Train your staff to use scales to measure out the correct portion and consider implementing spot checks to ensure consistency. Apply portion control checks for both your prep cooks and your line cooks to verify every step of the way.

If you do catering or other types of buffet-style serving, you can also consider changing guest choices. You can regulate how much food guests are eating by offering different portioning options, or cooking in smaller batches ahead of time to limit over-production as well as improve food quality.

5. Train Staff to Reduce Errors

While the focus for food waste reduction usually lies with the back of house (BOH), a significant amount of food waste can also come from front of house (FOH) errors. When a server misunderstands a guest, or accidentally miskeys a dish into the point of sale (POS) system, order errors can result in food waste.

Consider doing a focused training for servers on the importance of reducing errors. Evaluate your systems: are your servers trained to repeat orders back to guests? Is your POS organization set up intuitively for servers? Are there any process improvements you can add to reduce server mistakes?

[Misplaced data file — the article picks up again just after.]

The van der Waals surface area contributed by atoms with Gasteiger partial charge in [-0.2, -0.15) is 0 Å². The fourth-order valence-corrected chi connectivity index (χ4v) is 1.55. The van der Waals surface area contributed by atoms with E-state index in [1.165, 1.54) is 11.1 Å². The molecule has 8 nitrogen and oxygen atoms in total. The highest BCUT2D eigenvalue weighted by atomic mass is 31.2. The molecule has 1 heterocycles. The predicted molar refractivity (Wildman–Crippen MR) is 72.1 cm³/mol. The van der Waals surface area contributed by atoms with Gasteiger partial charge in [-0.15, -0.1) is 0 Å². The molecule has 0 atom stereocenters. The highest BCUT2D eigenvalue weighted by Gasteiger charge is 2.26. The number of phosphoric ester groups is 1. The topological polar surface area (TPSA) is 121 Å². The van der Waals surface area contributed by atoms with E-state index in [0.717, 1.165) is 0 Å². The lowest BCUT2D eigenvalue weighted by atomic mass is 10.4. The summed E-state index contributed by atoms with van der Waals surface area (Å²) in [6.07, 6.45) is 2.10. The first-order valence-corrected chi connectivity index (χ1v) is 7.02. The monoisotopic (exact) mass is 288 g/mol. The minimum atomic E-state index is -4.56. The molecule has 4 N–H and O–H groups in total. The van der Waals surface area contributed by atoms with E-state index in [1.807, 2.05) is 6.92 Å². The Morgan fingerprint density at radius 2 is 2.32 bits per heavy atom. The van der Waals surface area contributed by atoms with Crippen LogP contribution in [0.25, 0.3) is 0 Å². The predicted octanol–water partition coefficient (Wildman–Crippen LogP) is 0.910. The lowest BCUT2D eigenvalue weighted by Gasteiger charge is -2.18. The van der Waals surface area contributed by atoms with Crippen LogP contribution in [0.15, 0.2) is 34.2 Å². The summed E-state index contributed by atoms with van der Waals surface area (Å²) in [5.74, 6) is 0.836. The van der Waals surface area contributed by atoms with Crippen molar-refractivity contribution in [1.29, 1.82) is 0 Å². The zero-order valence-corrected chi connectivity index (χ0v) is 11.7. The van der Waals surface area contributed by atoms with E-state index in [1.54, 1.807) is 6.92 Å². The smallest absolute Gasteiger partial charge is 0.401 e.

6. Move Perishables with Specials

Some of your inventory may be highly perishable items, such as proteins or fresh produce, that your team should focus on moving quickly. Train your staff to identify these inventory foods, tagging items with “use first” labels, or starting each day off with a recap of what needs to be used.

Brainstorm with your staff on how to turn these ingredients into alternative menu items when needed. Whether it’s your nightly special or the base of a daily soup, stay ahead of food waste by using items while they are still at the peak of freshness.

7. Develop Strategies to Reduce Theft

Some food waste may come from employee theft. To stay on top of your ingredient levels, make sure to complete frequent physical inventory control. The tighter your restaurant inventory management, the easier it will be to spot trends. With this information in hand, you can make strategic decisions about how to address any employee issues.

8. Enforce a Waste Log Policy

A waste log is a spreadsheet or worksheet designed for your staff to use to note wasted product. Whether hanging on a clipboard in the kitchen, or available in a digital format, a waste log contains critical information about food usage.

A waste log serves two purposes. First, it can help your managers spot patterns in food waste. Does most waste come from spoilage? Server errors? Prep errors? With this information in hand, you can evaluate exactly where food waste is coming from, like whether managers are over-ordering or ordering properly with sales forecasting in mind.

In addition, a waste log can help your employees tangibly understand how their actions affect food waste levels. By noting food waste, employees can directly track what is happening with the ingredients coming in and out of the kitchen.